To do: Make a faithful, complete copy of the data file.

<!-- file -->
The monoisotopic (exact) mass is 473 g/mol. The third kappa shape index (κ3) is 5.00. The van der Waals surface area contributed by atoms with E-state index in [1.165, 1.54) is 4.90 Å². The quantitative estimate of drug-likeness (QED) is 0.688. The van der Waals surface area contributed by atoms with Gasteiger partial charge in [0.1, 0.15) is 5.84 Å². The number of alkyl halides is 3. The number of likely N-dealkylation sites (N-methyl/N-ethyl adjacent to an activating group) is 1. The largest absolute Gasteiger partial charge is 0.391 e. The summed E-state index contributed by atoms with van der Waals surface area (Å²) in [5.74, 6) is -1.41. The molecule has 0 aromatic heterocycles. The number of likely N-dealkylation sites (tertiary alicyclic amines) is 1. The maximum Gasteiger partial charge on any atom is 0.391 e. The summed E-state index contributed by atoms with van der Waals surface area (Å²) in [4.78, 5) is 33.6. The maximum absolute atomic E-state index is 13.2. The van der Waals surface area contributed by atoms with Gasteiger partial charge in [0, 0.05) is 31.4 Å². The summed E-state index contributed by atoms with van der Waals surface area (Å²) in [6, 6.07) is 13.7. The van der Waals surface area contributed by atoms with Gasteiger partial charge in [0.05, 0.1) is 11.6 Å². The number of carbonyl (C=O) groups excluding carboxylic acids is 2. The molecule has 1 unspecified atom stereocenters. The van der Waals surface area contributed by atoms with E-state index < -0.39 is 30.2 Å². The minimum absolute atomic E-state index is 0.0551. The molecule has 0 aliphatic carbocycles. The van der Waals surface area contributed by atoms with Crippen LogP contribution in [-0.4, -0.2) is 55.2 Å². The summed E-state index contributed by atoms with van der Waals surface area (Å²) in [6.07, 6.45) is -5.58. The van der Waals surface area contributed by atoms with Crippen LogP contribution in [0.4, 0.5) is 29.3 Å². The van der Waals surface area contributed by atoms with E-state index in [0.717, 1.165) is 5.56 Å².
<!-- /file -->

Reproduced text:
The monoisotopic (exact) mass is 473 g/mol. The third kappa shape index (κ3) is 5.00. The van der Waals surface area contributed by atoms with E-state index in [1.165, 1.54) is 4.90 Å². The quantitative estimate of drug-likeness (QED) is 0.688. The van der Waals surface area contributed by atoms with Gasteiger partial charge in [0.1, 0.15) is 5.84 Å². The number of alkyl halides is 3. The number of likely N-dealkylation sites (N-methyl/N-ethyl adjacent to an activating group) is 1. The largest absolute Gasteiger partial charge is 0.391 e. The summed E-state index contributed by atoms with van der Waals surface area (Å²) in [5.74, 6) is -1.41. The molecule has 0 aromatic heterocycles. The number of likely N-dealkylation sites (tertiary alicyclic amines) is 1. The maximum Gasteiger partial charge on any atom is 0.391 e. The summed E-state index contributed by atoms with van der Waals surface area (Å²) in [4.78, 5) is 33.6. The maximum absolute atomic E-state index is 13.2. The van der Waals surface area contributed by atoms with Gasteiger partial charge in [0, 0.05) is 31.4 Å². The summed E-state index contributed by atoms with van der Waals surface area (Å²) in [6, 6.07) is 13.7. The van der Waals surface area contributed by atoms with Gasteiger partial charge in [0.05, 0.1) is 11.6 Å². The number of carbonyl (C=O) groups excluding carboxylic acids is 2. The molecule has 1 unspecified atom stereocenters. The van der Waals surface area contributed by atoms with E-state index < -0.39 is 30.2 Å². The minimum absolute atomic E-state index is 0.0551. The molecule has 0 aliphatic carbocycles. The van der Waals surface area contributed by atoms with Crippen LogP contribution in [-0.4, -0.2) is 55.2 Å². The summed E-state index contributed by atoms with van der Waals surface area (Å²) in [6.07, 6.45) is -5.58. The van der Waals surface area contributed by atoms with Crippen LogP contribution in [0.4, 0.5) is 29.3 Å². The van der Waals surface area contributed by atoms with E-state index in [0.717, 1.165) is 5.56 Å².